What is religious belief or activity discrimination?
Religious belief or activity discrimination happens when someone, or a group of people, is treated less favourably because of their beliefs, or how they choose to observe those beliefs.
That can include how they worship, their appearance, and if they wear certain jewellery or clothing for religious reasons.
Discrimination can also happen against a person, or group of people, who don’t hold any religious beliefs.
When it comes to employment, discrimination on the basis of religion happens when a person is refused a job, dismissed, denied training opportunities or a promotion, or is harassed while at work, because of their religious belief or activity, or lack of religious belief.
Definition of religious belief and religious activity
Religious belief means holding or not holding a religious belief.
Religious activity means engaging in, not engaging in, or refusing to engage in lawful religious activity.
- A store manager refuses to offer a role serving customers to a female employee because she wears a hijab.
- A private school refuses to enrol a Sikh student because its uniform policy states that hair has to be cut short, and the school hat has to be worn. The school will not allow the student to wear a turban and leave his hair uncut, which are requirements of his religion.
- A Muslim accounts manager received a group email at work which was offensive and derogatory to the Islamic faith. During a lunch break, a co-worker also made offensive comments about Muslims. When the man objected, the perpetrator said, “Can’t you take a joke?”
- The owner of a house which was for rent refused to rent it to a Sikh family saying it was “too good for towel heads like them”.
Currently, there are no federal laws that protect against discrimination on the basis of religion.
However, many states and territories do have legislation prohibiting discrimination related to religion, religious conviction, religious belief or religious activity.
They include the ACT, Northern Territory, Queensland, Tasmania, Victoria and Western Australia.
In South Australia, discrimination on the basis of religious dress or appearance in work or study can be unlawful.
In Queensland, the Anti-Discrimination Act 1991 makes it unlawful to discriminate against a person because of their religious belief or religious activity.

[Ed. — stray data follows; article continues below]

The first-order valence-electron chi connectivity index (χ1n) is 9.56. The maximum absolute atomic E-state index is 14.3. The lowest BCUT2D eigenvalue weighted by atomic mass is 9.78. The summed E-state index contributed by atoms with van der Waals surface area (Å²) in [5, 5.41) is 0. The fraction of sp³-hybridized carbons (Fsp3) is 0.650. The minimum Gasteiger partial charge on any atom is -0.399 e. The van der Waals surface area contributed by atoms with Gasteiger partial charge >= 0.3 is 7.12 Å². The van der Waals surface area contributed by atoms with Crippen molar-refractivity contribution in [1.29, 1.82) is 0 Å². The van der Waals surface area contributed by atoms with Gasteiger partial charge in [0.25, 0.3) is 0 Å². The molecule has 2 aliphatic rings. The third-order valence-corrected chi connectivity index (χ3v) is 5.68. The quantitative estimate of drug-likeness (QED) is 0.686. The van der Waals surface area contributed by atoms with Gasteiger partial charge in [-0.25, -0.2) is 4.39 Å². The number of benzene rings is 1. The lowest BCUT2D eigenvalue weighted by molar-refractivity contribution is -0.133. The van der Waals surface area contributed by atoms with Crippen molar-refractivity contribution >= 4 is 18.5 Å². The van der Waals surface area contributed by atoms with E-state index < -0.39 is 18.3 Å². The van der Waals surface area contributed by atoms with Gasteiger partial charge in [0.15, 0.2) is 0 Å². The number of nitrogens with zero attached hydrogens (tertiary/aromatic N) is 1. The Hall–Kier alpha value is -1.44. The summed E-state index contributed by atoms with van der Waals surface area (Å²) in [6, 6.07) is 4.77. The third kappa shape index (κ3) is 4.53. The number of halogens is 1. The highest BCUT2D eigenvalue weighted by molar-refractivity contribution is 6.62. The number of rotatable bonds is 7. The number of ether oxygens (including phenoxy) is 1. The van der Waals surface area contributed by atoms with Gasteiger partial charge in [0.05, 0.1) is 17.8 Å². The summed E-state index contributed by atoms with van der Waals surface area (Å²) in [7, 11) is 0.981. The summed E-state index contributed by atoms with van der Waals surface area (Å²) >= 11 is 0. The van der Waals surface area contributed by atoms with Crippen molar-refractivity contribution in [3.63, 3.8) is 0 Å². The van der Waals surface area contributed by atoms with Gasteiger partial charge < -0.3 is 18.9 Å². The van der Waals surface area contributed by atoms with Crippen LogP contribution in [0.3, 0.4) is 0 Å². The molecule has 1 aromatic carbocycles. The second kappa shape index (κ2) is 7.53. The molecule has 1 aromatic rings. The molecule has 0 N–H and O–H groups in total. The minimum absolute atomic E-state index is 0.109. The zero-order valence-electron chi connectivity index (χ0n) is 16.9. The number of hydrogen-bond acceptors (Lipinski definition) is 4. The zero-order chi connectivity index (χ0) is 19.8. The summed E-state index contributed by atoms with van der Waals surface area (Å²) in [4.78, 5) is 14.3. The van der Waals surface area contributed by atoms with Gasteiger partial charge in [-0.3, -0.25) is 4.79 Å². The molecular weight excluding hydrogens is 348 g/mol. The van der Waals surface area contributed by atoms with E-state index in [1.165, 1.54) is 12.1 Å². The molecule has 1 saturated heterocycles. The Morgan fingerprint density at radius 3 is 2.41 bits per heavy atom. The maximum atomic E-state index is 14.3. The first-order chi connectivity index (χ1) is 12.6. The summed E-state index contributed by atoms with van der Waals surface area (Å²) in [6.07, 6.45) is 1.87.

If you have experienced religious discrimination, it is important to seek expert legal advice to find out if you are protected by legislation.
Proposed Religious Discrimination Act
Early in 2019, Prime Minister Scott Morrison’s LNP government announced its intention to introduce a new federal Religious Discrimination Act, which would make ‘religious beliefs’ a protected attribute.
Despite drafting three different versions of Bill, the Morrison government failed to pass the legislation during the three years they were in office.
Community groups and members of Morrison’s own government were not happy with aspects of the proposed law, which would have allowed people of faith to lawfully discriminate against LGBTIQ people, single mothers and disabled people.
Any further attempt at a federal Religious Discrimination Bill will not happen until after the federal election in May 2022.
How we can help
If you have experienced discrimination on the basis of your religious belief or activity, or lack of religious belief, our team of Australian workplace lawyers and industrial advocates can help.
We have a proven track record of negotiating substantial compensation pay outs for our clients who have experienced discrimination.
We can represent you in the Human Rights Commission or any other relevant commission, court or tribunal.
We will not give up until we have achieved the justice you are seeking.
If you are dismissed from employment because of your religious belief or activity, or lack of religious belief, you only have 21-days from the date of dismissal to file a claim, so don’t delay!
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LAST UPDATED: March 2022